After I saw my last patient of the day, I decided to stop by and visit a dear friend who is going through chemotherapy. Her husband had just undergone major surgery a few months ago, and she stayed by his side until he fully recovered. She never once complained, but I could see the toll that his illness had taken on her. She didn’t mind. She was able to give him exactly what he needed – her love, her presence, her being there when he needed her most.
And now the tables were turned. Less than a month after her husband’s final visit with the surgeon, she was diagnosed with cancer. She opted for chemo, and the side effects were devastating. I hesitated even going to visit her. But I wanted her to know that I cared.
I played out the scenarios in my head. If I stopped in and she looked and felt terrible, what would I say or do to make her more comfortable? But if I didn’t go, would she feel even more alone and separated from her friends because of her disease?
As I pulled up to her house, I noticed that her husband’s car was in the driveway. The late afternoon sun shone in through the picture window. I couldn’t tell if the lights or the TV were on, so I walked quietly up to the door and peeked into the window.
She was sound asleep on the sofa, wrapped tightly in a blanket. Her wig was askew as she lay on the pillow, but her face was as beautiful as ever.
Her husband sat in a rocking chair by her head. He, too, was sound asleep. An untouched glass of red wine sat on the table between them. They had no idea that I was standing there – with my fist in the air in suspended animation just before knocking.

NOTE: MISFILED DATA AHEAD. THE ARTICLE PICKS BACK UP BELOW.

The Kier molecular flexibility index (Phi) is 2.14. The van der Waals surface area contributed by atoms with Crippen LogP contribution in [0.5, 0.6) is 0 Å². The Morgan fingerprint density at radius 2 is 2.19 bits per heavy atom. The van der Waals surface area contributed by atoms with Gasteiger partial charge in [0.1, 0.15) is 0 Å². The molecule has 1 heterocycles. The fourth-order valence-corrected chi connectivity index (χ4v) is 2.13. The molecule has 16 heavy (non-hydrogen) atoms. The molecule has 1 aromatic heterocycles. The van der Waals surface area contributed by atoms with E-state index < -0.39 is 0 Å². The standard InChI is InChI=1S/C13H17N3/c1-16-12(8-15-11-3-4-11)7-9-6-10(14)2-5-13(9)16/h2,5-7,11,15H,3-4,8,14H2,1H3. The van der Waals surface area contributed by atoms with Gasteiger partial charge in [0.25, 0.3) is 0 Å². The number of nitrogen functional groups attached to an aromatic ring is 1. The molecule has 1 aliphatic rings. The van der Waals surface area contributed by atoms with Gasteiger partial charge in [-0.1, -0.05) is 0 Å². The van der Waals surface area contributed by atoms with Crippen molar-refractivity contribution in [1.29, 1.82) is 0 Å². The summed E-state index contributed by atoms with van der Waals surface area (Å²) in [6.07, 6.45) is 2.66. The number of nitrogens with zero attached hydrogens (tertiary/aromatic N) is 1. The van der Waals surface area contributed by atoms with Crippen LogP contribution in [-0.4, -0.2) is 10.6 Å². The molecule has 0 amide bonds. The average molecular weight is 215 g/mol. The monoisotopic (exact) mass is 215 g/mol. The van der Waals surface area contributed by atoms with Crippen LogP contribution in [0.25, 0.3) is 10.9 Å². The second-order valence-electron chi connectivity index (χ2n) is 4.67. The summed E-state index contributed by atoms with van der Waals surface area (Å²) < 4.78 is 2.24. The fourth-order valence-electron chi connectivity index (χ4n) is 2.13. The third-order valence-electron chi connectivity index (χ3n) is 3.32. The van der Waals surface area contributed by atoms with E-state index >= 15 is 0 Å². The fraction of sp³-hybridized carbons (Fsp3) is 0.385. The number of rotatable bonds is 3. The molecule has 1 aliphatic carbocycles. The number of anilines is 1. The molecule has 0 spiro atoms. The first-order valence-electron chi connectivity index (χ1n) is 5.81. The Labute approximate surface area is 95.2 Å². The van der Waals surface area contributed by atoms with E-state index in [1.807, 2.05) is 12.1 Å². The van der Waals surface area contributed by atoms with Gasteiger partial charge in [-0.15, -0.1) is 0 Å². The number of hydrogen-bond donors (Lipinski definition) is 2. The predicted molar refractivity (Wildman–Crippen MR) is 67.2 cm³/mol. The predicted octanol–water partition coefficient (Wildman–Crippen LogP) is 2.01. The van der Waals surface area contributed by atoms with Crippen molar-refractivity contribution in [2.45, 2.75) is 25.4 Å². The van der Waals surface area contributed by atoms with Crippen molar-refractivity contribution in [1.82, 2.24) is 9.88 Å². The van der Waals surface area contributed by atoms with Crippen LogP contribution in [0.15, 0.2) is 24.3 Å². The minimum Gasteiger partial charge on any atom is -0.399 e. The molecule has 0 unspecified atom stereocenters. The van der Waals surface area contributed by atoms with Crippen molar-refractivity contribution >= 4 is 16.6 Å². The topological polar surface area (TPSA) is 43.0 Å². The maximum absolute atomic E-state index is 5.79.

I took in the scene – feeling simultaneously like I was trespassing on an intimate moment in their life together, but wanting to just burst through the door and give them both hugs and cheer them up.
I turned on my heel and walked back to my car.
I hope to go back another time.
We often have mixed emotions when we learn that a loved one is ill or is receiving hospice care. Sometimes we want to walk away from the situation and pretend that it isn’t happening. It hurts to see a loved one suffer. At the same time, we want to show them our love and support. It’s hard to know the right thing to do.
I think that the best thing to do is to listen with your eyes as well as your ears, and take your cues from the situation. It hurt me to have to turn around and leave. But I think it was the right thing to do. Maybe next time my timing will be perfect.